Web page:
To make matters more complicated, Indonesia’s islands are rich in coal. The country is the second largest coal exporter by value on the planet, and its share of power generation from coal continues to grow in both absolute and relative terms (now at roughly 60%) as it rapidly electrifies its economy. Despite the continued cost improvements in wind and solar, countries with high population density and abundant coal looking to rapidly electrify continue to turn to that power source as it remains cheap, abundant and reliable.
The climate challenge for Indonesia is a microcosm of the wider region. Given this subcommittee’s role in America’s response to the global climate challenge and efforts to examine increasing carbon dioxide emissions in China, Southeast Asia and the Pacific, I will discuss three key topics today:
- The global landscape shows rapidly increasing carbon dioxide emissions. Increased emissions from China and the developing world, including a number of Southeast Asian nations, will eclipse all of America’s efforts to decrease emissions. Solutions must be globally focused and must keep American competitiveness with China in mind.
- An innovation-driven agenda is the way to solve the global emissions challenge by scaling up clean energy technology so the developing world chooses clean energy as an affordable option. The four-step strategy to achieve this and maintain American energy leadership is simple: innovate, permit, build and export.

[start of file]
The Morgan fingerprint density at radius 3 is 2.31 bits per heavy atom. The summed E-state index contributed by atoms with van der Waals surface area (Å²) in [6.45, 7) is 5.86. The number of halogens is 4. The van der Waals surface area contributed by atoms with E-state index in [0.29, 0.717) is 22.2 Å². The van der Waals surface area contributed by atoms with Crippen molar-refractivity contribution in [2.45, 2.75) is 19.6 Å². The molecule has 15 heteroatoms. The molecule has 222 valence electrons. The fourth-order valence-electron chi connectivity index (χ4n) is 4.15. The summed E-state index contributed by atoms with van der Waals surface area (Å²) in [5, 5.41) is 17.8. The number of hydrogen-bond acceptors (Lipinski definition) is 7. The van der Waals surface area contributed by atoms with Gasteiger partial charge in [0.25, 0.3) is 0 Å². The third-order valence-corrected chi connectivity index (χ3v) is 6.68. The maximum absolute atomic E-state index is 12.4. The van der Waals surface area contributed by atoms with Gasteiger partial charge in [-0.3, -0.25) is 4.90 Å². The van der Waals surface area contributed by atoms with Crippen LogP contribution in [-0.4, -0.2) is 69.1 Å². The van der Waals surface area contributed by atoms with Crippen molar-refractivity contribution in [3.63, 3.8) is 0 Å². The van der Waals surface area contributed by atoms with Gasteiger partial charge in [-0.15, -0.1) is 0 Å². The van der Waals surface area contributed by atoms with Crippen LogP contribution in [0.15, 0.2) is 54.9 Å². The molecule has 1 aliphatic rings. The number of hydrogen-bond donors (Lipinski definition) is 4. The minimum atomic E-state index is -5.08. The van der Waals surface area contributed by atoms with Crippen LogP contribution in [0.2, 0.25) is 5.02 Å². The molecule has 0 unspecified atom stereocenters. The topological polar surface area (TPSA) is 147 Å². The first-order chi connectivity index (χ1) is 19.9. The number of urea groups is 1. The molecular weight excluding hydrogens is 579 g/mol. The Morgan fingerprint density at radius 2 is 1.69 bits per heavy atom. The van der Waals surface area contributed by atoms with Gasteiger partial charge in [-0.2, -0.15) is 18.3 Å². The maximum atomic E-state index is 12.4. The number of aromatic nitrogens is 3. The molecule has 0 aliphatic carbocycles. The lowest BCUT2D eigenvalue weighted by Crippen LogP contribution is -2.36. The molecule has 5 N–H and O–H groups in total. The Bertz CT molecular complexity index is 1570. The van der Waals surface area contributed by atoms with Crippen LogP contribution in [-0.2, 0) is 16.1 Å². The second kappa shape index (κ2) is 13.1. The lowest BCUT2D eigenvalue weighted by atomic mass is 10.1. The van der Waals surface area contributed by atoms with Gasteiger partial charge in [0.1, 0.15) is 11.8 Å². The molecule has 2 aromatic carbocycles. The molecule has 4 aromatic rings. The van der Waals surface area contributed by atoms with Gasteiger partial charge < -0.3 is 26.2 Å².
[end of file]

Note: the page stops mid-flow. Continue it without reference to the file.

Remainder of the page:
- Building on the strong bipartisan clean energy innovation record investments and authorizations we have seen over the last several Congresses.
The Global Landscape
There is good news and there is bad news. The good news, lawmakers — both Republican and Democrats — and businesses across the U.S. are prioritizing investments in climate change solutions.
The bad news: while the U.S. and a few other leaders have reversed our emissions trajectory, much of the rest of the world is growing their emissions as they grow their populations, industries, and quality of life.
That’s why as the Committee considers policies to remain competitive with China, it is important that U.S. energy policy synchronizes with the global nature of the climate challenge. Reducing American emissions is essential, and we have seen a significant decline already. Since U.S. emissions peaked in 2005, power sector emissions have fallen by roughly 40 percent as of 2020, largely due to the abundance of cleaner natural gas and resulting coal to gas power switching, as well as an increase in renewables. But, even if the U.S. somehow eliminated all of its carbon emissions tomorrow, just the growth in carbon emissions from today through 2050 by developing Asian countries (e.g., China, India, and other Eastern Asian nations) would exceed total U.S. emissions today. Going forward, we expect power sector emissions in the United States to flatline if natural gas prices remain low, and more action is required to ensure emissions continue to decrease here at home.
U.S. Electric Power Sector CO2 Emissions
Data based on ClearPath analysis
However, clean technology available today is simply not up to the task of global economy-wide decarbonization. As the chart below indicates, the global supply of clean energy has remained stagnant since 2005. We need to focus on breakthrough technologies that offer both better performance and lower costs than the traditional emitting technologies in the market today – only then should we expect to truly change this trajectory.